Letter: SAGE program provides lifeline for struggling readers by Julie Krouze
Our children have been fortunate in the Rhinelander School District to have the SAGE program for kindergarten through 6th grade who struggle in reading and math. SAGE stands for Student Achievement Guarantee in Education.
This program is immediate and intensive. Teachers diagnose the reading difficulty a child has early on, and then prescribe an intervention or strategy to effectively raise reading ability to grade level. The SAGE program allows this work to be done as it keeps class sizes at a ratio of one teacher to 18 students and provides the opportunities for teachers to take individual time with those who struggle and move them forward.
This is done with specific and accurate testing methods where results are shared with teachers, specialists and principals. Educators directly work with the child to come to agreement on what interventions should be made. Empowering young readers to be successful and to love reading can give them the tools they will need for a quality adult life. The SAGE program provides this opportunity and can truly be a lifeline for some children.
When a student falls behind in the early grades, difficulties increase, frustrations increase and the problem grows.
Many of our social ills can be attributed to illiteracy. Did you know…
• An estimated 30 million Americans over 16 years old cannot perform simple and everyday literacy activities.
• Of adults with below basic reading comprehension, 55 percent did not graduate high school.
• Only an estimated 13 percent of adult Americans can perform complex and challenging literacy activities
• Children in families with incomes below the poverty line are less likely to be read aloud to every day than are children in families with incomes at or above the poverty line.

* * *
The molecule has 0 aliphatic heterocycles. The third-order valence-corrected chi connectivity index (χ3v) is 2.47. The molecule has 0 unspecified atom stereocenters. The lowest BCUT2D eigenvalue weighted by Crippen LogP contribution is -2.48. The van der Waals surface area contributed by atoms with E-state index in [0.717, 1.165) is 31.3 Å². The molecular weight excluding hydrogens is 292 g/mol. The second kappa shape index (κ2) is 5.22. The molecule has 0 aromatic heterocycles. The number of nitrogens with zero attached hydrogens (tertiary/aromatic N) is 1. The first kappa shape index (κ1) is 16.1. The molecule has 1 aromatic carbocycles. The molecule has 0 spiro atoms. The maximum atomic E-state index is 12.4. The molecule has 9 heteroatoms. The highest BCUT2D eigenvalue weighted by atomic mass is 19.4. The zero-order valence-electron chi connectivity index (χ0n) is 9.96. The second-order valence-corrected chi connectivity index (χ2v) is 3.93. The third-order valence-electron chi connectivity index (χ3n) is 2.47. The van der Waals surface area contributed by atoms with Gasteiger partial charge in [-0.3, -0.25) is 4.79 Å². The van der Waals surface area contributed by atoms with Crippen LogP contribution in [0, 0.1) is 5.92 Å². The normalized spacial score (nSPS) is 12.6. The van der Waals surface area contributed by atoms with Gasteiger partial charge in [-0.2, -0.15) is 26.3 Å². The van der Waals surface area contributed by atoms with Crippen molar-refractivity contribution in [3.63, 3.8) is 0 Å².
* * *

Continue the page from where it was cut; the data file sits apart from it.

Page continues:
• Of America’s prison inmates, 60 percent are functionally illiterate and 85 percent of all juvenile offenders have reading problems.
• Approximately 50 percent of the nation’s unemployed youth ages 16 to 21 are functionally illiterate, with virtually no prospects of obtaining good jobs.
• Of all teachers, 54 percent have limited English proficient (LEP) students in their classrooms, yet only one-fifth of teachers feel very prepared to serve them.
• It is estimated that more than $2 billion is spent each year on students who repeat a grade because they have reading problems.
• Eighty five percent of unwed mothers and 68 percent of those arrested have low literacy skills.
(Statistics from www.dosomething.org)
SAGE provides the needed immediate, intensive interventions to raise a child’s reading ability now. Without SAGE, some of our children will fall into the statistics above. It is urgent that they get the help now. A vote of “yes” on Feb. 19 will allow this program to continue to keep Rhinelander the high quality school district it has been. Let’s take care of our children and continue serving well those whose futures on whom we will depend.
Julie K. Krouze, Rhinelander